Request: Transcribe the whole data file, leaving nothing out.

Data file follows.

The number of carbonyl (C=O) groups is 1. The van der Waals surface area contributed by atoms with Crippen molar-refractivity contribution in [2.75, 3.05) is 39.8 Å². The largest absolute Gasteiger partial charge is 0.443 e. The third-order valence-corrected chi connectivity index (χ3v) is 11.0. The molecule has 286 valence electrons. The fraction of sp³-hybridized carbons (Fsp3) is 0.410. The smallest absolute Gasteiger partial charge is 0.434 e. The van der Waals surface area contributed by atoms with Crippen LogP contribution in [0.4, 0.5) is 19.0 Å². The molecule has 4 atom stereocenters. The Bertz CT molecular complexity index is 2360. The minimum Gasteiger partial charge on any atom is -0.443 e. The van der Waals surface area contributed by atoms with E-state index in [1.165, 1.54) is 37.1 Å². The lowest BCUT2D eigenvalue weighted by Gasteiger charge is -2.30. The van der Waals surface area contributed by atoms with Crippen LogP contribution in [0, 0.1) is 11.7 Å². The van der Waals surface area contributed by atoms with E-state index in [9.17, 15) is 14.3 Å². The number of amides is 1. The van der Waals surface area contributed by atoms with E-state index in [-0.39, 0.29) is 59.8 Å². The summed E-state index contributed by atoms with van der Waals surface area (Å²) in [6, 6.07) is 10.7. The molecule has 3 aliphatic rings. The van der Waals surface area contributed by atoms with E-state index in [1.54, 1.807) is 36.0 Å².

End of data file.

The number of carbonyl (C=O) groups is 1. The van der Waals surface area contributed by atoms with Crippen molar-refractivity contribution in [2.75, 3.05) is 39.8 Å². The largest absolute Gasteiger partial charge is 0.443 e. The third-order valence-corrected chi connectivity index (χ3v) is 11.0. The molecule has 286 valence electrons. The fraction of sp³-hybridized carbons (Fsp3) is 0.410. The smallest absolute Gasteiger partial charge is 0.434 e. The van der Waals surface area contributed by atoms with Crippen LogP contribution in [0.4, 0.5) is 19.0 Å². The molecule has 4 atom stereocenters. The Bertz CT molecular complexity index is 2360. The minimum Gasteiger partial charge on any atom is -0.443 e. The van der Waals surface area contributed by atoms with E-state index in [1.165, 1.54) is 37.1 Å². The lowest BCUT2D eigenvalue weighted by Gasteiger charge is -2.30. The van der Waals surface area contributed by atoms with Crippen LogP contribution in [0, 0.1) is 11.7 Å². The van der Waals surface area contributed by atoms with E-state index in [9.17, 15) is 14.3 Å². The number of amides is 1. The van der Waals surface area contributed by atoms with E-state index in [-0.39, 0.29) is 59.8 Å². The summed E-state index contributed by atoms with van der Waals surface area (Å²) in [6, 6.07) is 10.7. The molecule has 3 aliphatic rings. The van der Waals surface area contributed by atoms with E-state index in [1.54, 1.807) is 36.0 Å².